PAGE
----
I blew out a breath and sat to observe my patient. Dominus paced outside the doorway, but I tried to ignore him as I took deep breaths to calm my pounding heart. I was beginning to think we had responded to a false report when Octavia opened her eyes, bit her lip, and screamed through her clenched teeth.
“Shhh,” I said, rising to help her. “Breathe deeply. Purse your lips and pant like a dog through the pain. You’ll be fine.”
She obeyed, but her gaze kept flicking at my face as she panted. When the pain had passed, she relaxed and looked directly at me. “Who are you?”
“Chava. Your mother brought me from the farm, remember? ”
She narrowed her eyes. “Are you sure you know what you’re doing?”
I forced a smile. “With help from my God, I know I can do this.”
“I’m not so sure of my god—even though I sacrificed a goat to her yesterday.”
Octavia rose onto her elbows to brace for another pain as Sabina appeared in the doorway. “Amphion says your stool did not arrive.”
I felt my stomach drop. “What?”
Everything I had learned—everything I knew—depended on having a proper birthing stool. I had ordered a stool exactly like the one pictured in the scroll—it would have armrests for the mother to grasp during delivery. It would have a sturdy back against which the mother would press her hips in order to push. The front of the seat would have a crescent-shaped cutout through which the baby would be delivered. I would have assistants stand at the back and sides of the stool in order to keep the chair from moving.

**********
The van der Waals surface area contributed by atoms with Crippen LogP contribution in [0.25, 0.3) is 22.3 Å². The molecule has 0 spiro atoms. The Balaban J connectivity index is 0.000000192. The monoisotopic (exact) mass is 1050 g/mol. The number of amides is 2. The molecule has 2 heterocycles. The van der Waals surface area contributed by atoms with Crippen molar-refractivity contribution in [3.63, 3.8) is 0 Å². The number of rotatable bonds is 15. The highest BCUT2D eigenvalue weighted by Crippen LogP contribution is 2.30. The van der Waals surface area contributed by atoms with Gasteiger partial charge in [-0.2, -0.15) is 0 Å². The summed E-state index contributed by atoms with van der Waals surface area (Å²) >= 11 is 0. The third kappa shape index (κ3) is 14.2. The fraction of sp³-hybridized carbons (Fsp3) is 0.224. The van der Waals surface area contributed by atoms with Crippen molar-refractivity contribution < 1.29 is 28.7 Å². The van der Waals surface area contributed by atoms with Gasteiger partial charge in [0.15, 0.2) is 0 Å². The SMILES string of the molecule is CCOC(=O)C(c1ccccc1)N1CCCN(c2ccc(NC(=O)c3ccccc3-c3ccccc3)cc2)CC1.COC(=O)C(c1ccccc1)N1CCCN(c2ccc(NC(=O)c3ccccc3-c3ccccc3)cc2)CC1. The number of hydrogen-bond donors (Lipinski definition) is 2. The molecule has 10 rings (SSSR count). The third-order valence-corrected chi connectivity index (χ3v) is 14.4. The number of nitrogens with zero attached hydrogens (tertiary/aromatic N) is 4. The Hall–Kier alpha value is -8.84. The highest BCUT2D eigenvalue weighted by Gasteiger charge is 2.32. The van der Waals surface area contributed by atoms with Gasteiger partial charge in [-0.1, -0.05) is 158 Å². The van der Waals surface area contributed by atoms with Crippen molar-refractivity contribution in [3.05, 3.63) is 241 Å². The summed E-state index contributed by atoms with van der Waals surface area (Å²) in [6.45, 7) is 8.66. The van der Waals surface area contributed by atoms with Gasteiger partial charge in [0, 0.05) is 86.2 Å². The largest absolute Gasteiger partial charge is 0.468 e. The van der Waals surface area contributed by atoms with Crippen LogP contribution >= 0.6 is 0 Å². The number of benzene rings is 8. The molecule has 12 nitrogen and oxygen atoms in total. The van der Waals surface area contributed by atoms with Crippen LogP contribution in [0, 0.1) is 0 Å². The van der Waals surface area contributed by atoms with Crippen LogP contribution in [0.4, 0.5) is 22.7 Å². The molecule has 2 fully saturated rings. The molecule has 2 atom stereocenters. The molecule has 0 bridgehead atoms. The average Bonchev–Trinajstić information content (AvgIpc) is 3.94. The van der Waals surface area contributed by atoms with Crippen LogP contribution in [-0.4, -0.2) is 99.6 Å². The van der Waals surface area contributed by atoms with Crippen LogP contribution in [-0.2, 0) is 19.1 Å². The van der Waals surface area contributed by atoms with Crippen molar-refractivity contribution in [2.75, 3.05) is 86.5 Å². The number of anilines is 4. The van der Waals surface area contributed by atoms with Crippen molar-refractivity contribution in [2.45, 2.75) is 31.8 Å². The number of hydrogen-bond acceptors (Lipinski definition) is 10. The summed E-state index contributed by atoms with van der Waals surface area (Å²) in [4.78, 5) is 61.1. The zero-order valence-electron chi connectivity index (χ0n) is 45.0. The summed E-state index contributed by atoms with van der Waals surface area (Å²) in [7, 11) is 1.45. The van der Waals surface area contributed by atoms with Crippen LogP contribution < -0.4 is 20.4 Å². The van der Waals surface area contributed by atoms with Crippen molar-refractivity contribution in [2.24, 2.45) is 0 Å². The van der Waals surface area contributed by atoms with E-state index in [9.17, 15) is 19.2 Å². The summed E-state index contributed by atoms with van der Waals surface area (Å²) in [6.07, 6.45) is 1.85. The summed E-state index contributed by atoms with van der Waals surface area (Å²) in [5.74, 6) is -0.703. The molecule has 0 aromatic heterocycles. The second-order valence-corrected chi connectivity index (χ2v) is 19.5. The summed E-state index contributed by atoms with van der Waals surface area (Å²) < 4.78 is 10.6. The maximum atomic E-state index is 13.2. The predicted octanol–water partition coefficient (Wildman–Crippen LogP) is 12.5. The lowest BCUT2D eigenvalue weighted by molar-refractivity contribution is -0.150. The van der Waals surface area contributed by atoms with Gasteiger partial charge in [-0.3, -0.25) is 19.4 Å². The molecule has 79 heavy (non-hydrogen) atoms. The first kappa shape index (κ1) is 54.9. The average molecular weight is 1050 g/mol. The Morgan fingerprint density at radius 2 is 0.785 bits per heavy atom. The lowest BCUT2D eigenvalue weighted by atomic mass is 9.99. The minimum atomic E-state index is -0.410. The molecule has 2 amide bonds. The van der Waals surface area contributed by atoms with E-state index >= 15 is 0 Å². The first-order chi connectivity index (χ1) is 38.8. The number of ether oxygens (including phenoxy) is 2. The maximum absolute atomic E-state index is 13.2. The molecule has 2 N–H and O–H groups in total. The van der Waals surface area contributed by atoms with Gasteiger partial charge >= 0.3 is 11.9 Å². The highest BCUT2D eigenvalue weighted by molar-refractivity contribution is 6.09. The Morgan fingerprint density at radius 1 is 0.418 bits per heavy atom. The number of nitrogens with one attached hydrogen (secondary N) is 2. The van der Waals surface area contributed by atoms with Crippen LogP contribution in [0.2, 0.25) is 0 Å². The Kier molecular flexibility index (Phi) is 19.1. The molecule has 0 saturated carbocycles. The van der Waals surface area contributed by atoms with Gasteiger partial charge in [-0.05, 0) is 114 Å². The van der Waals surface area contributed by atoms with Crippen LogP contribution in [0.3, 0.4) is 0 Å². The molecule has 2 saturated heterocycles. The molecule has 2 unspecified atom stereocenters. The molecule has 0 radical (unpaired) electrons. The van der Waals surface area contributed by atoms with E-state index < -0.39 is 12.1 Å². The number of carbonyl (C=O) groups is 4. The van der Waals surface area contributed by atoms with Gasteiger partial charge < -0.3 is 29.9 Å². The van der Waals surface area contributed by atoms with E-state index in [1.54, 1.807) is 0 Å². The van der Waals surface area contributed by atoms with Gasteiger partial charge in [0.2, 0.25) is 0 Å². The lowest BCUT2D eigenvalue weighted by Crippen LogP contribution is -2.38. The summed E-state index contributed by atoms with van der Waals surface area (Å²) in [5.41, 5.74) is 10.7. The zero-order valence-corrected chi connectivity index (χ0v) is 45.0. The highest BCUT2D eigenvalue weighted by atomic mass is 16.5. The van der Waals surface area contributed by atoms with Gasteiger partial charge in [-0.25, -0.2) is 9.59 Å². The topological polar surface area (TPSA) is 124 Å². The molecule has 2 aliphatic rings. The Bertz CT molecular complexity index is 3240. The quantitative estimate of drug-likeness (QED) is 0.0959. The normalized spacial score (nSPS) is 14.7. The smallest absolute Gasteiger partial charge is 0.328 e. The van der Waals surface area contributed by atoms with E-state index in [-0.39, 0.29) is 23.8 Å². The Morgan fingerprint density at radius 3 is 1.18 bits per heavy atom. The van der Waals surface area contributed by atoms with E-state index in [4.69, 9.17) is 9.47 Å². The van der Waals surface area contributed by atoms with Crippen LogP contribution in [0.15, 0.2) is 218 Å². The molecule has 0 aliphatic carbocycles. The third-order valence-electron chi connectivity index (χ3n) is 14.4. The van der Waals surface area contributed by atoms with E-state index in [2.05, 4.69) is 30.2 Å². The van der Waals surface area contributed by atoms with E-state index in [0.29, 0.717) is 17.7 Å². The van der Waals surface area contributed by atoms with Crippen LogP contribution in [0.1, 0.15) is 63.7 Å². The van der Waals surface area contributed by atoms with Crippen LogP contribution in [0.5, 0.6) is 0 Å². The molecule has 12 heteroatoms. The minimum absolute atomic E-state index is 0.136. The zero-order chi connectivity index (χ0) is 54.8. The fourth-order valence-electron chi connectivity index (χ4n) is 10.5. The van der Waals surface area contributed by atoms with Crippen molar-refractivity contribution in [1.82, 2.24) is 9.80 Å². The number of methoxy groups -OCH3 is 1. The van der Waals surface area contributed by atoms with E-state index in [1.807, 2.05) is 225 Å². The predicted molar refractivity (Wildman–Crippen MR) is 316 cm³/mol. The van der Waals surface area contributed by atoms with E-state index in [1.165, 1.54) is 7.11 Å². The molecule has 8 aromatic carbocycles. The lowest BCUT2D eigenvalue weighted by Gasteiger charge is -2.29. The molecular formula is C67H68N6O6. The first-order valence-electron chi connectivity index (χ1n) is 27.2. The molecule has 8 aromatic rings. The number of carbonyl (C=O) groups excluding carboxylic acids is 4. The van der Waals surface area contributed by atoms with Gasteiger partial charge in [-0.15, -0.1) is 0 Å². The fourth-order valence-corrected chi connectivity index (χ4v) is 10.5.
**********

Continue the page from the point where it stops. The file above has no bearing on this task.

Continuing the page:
How could I properly deliver a baby without a stool? I had caught Barabell’s baby, but Barabell was a slave, and she had positioned herself like a cow. Octavia, on the other hand, was a high-born lady, and not about to get on the floor. I had been brought to Rome for the express purpose of providing her with the best possible birthing experience . . .
I closed my eyes. What would Urbi do? She would smile and pretend that she’d always meant for the situation to unfold this way. Then she would work her magic and charm everyone in the room . . .
“Sabina.” I pasted on a reassuring smile. “I would like you to find a clean cloth and soak it in the warm olive oil. Then go find another slave, someone Octavia knows and trusts, and bring her back with you.”
Sabina hurried away while I stood in the doorway and watched her go. I felt as though I stood at a crossroad, one path leading to midwifery and home, the other leading to a lifetime of slaveWriting+Lettersry. One route held risks and dangers, the other was more predictable.
I could call for Octavian now, tell him I’d been wrong to mislead him, and urge him to call for an experienced midwife. He’d be angry and he might have me beaten, but he wouldn’t kill me.
Or I could turn and go to Octavia, comfort her, and trust in the God of angel armies.
I drew a deep breath and turned toward my mistress’s bed.


Six hours later, Octavia was no closer to delivering her child. She was no longer drowsy or relaxed, but suffering in the grip of regular pains and terrified that something had gone wrong. Furthermore, for the last several minutes I had been able to see the child—but not his head. Instead I saw pale blue flesh, a smooth section of what looked like a baby’s bottom.
“Something’s wrong,” I mouthed to Sabina while Marcellus held his wife’s hand and chanted prayers to Juno Lucina. “The head is supposed to be the first thing to come out. Instead, I see hind parts.”
“Then pull it out,” Sabina said, staring past me at the weeping woman. “Our mistress suffers.”